If you're observant, you might notice particular markers- a uniquely shaped boulder... a sharp bend in the path that brings you alongside a creek... a leaning tree that will be a problem if you don't duck your head. Some are more memorable than others- a steep set of stairs in either direction, a particularly slippery slope, a hairpin turn that involves rocks and a sharp leap upwards. The physical sensations help solidify their appearance in your memory.

At times you may will become frustrated with the roots that just keep popping up. Trying to trip you, forcing you to focus and concentrate when all you want to do is zone out and put it in cruise control. You'll curse the roots, then you'll look up at the branches towering above you, bless them for their shelter from the blazing sun, and realize that, like so many things in life (flu shots, algebra, parents) those things that are causing you momentary frustration are actually doing you a whole lot of good too.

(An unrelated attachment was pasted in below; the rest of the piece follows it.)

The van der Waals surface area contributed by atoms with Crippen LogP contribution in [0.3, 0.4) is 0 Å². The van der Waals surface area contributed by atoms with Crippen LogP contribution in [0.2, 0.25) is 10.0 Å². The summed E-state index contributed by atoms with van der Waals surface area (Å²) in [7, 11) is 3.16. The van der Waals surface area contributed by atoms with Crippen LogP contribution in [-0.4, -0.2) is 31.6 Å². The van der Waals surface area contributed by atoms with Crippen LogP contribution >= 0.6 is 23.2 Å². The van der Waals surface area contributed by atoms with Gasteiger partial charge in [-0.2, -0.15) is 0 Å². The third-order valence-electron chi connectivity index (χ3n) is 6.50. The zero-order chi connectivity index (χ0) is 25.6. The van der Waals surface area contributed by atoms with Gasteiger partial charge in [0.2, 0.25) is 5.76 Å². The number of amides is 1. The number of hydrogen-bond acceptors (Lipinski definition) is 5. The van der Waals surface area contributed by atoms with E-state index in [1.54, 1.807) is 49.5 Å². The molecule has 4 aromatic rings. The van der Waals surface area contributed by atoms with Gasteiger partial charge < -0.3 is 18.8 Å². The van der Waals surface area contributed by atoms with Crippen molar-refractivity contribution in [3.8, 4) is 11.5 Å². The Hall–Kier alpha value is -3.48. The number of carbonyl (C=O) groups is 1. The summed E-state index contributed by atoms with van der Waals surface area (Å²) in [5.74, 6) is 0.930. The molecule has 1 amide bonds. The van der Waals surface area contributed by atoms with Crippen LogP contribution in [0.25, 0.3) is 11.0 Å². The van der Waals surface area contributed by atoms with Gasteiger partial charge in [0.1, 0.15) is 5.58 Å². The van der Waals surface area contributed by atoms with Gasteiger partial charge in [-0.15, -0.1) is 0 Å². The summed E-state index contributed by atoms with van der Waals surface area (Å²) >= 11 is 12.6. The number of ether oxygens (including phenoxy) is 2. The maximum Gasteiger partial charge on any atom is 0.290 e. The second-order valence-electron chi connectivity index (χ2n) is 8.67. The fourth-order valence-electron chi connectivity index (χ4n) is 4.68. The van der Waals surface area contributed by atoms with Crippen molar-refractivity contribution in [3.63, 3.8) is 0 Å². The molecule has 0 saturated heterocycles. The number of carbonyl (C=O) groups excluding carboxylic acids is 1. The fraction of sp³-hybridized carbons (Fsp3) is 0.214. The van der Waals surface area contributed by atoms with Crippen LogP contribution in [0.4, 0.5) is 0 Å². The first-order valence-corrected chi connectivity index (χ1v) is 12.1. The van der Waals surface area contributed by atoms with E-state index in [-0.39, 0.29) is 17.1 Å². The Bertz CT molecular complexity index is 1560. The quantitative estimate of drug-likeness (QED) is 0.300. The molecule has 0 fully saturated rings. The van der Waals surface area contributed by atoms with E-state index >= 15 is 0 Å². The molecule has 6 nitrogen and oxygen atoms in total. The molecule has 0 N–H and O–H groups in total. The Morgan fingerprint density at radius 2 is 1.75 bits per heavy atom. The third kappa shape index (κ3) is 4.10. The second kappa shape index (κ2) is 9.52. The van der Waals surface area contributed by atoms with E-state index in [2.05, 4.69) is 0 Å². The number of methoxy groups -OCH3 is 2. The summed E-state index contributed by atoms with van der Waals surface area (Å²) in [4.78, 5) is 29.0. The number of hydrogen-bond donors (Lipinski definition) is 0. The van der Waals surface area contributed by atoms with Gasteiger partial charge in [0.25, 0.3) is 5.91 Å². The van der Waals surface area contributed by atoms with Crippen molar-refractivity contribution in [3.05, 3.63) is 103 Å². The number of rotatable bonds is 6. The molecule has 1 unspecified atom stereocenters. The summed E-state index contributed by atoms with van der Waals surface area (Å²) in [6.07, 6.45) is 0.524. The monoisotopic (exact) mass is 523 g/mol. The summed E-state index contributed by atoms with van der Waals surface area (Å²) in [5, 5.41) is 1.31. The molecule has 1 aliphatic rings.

When the mud gets really sticky and forms a layer on the bottom of your shoes so that even when you're through the muddy patches, you continue to slide and just can't seem to get your footing because of the slickness on your shoes, it's like when your car needs $1200 worth of work, followed by a vet bill, a tax payment, and a wedding gift for your cousin. Despite the best of intentions and the greatest of hopes, you just can't seem to get ahead.

Until you do.

It may mean stopping and walking. It may mean leaning against a tree while you spew the contents of your stomach into a patch of ivy (too much?), it may mean kicking the freakin rocks that are laying so squarely in your foot path, you know without question they positioned themselves to cause you grief. But once you've spewed and yelled and cursed and walked and maybe even cried, you move on.